Please use this identifier to cite or link to this item: http://hdl.handle.net/1893/17131
Appears in Collections:Biological and Environmental Sciences Journal Articles
Peer Review Status: Refereed
Title: Mineralogy and chemistry of cobbles at Meridiani Planum, Mars, investigated by the Mars Exploration Rover Opportunity
Authors: Fleischer, Iris
Brueckner, Johannes
Schröder, Christian
Farrand, William H
Treguier, Erwan
Morris, Richard Van
Klingelhoefer, Goestar
Herkenhoff, Kenneth E
Mittlefehldt, David W
Ashley, James W
Golombek, Matthew
Johnson, Jeffrey R
Jolliff, Bradley L
Squyres, Steven W
Weitz, Catherine
Gellert, Ralf
de, Souza Jr Paulo A
Cohen, Barbara A
Contact Email: christian.schroeder@stir.ac.uk
Keywords: Mars Exploration Rover
Meridiani Planum
cobbles
Issue Date: Jul-2010
Publisher: American Geophysical Union
Citation: Fleischer I, Brueckner J, Schröder C, Farrand WH, Treguier E, Morris RV, Klingelhoefer G, Herkenhoff KE, Mittlefehldt DW, Ashley JW, Golombek M, Johnson JR, Jolliff BL, Squyres SW, Weitz C, Gellert R, de Souza Jr PA & Cohen BA (2010) Mineralogy and chemistry of cobbles at Meridiani Planum, Mars, investigated by the Mars Exploration Rover Opportunity, Journal of Geophysical Research: Planets, 115 (E7), Art. No.: E00F05.
Abstract: Numerous loose rocks with dimensions of a few centimeters to tens of centimeters and with no obvious physical relationship to outcrop rocks have been observed along the traverse of the Mars Exploration Rover Opportunity. To date, about a dozen of these rocks have been analyzed with Opportunity’s contact instruments, providing information about elemental chemistry (Alpha Particle X‐ray Spectrometer), iron mineralogy and oxidation states (Mössbauer Spectrometer) and texture (Microscopic Imager). These “cobbles” appear to be impact related, and three distinct groups can be identified on the basis of chemistry and mineralogy. The first group comprises bright fragments of the sulfate‐rich bedrock that are compositionally and texturally indistinguishable from outcrop rocks. All other cobbles are dark and are divided into two groups, referred to as the “Barberton group” and the “Arkansas group,” after the first specimen of each that was encountered by Opportunity. Barberton group cobbles are interpreted as meteorites with an overall chemistry and mineralogy consistent with a mesosiderite silicate clast composition. Arkansas group cobbles appear to be related to Meridiani outcrop and contain an additional basaltic component. They have brecciated textures, pointing to an impact‐related origin during which local bedrock and basaltic material were mixed.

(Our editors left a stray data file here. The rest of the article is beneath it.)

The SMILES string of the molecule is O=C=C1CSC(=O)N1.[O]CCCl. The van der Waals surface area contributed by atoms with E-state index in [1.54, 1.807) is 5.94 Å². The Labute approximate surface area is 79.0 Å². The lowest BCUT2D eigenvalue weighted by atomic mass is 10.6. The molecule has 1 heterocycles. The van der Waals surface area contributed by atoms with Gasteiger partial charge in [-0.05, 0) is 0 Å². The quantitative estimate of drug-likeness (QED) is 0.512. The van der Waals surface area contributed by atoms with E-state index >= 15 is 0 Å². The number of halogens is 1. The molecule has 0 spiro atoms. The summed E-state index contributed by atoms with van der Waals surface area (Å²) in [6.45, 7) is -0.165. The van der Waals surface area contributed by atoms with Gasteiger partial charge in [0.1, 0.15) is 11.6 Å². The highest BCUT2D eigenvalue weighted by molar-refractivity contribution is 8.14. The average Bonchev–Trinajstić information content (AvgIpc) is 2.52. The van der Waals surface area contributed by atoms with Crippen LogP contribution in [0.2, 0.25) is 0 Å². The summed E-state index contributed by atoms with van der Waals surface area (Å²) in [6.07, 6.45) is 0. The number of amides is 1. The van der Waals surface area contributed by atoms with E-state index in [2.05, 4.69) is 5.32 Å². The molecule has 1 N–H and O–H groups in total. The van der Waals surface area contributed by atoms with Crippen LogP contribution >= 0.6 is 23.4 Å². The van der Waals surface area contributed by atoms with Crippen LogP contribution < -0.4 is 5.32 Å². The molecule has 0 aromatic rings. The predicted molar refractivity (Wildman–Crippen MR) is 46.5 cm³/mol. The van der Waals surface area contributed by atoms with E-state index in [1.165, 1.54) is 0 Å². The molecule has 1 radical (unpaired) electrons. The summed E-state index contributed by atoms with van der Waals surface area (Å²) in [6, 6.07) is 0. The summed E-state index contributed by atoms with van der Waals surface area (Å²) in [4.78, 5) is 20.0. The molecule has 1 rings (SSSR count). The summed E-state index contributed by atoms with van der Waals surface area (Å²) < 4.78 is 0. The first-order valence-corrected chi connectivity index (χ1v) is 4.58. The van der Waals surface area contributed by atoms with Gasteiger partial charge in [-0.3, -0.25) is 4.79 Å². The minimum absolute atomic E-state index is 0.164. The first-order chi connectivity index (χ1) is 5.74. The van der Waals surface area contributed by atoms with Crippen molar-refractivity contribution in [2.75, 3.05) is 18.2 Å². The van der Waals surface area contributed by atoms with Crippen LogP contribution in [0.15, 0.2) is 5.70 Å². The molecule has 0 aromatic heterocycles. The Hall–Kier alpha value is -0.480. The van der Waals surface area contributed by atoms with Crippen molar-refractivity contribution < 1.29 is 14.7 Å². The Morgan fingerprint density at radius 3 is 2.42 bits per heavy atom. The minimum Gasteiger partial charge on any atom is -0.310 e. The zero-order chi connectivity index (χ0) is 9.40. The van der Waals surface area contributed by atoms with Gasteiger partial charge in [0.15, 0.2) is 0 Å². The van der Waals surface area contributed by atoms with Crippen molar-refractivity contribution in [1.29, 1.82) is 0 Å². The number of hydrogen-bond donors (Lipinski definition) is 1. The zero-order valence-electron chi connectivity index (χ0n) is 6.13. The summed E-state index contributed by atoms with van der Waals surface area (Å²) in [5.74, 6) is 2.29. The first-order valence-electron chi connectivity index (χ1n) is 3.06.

Type: Journal Article
URI: http://hdl.handle.net/1893/17131
DOI Link: http://dx.doi.org/10.1029/2010JE003621
Rights: Copyright 2010 by the American Geophysical Union. AGU allows authors to deposit their journal articles if the version is the final published citable version of record, the AGU copyright statement is clearly visible on the posting, and the posting is made 6 months after official publication by the AGU.
Affiliation: Johannes Gutenberg University of Mainz
Max Planck Institute of Chemistry
Biological and Environmental Sciences
Space Science Institute
Universite Paul Sabatier, Toulouse, France
National Aeronautics and Space Administration (NASA)
Johannes Gutenberg University of Mainz
U.S. Geological Survey
National Aeronautics and Space Administration (NASA)
Arizona State University
California Institute of Technology
U.S. Geological Survey
Washington University In Saint Louis
Cornell University
Planetary Science Institute
University of Guelph
University of Tasmania
National Aeronautics and Space Administration (NASA)

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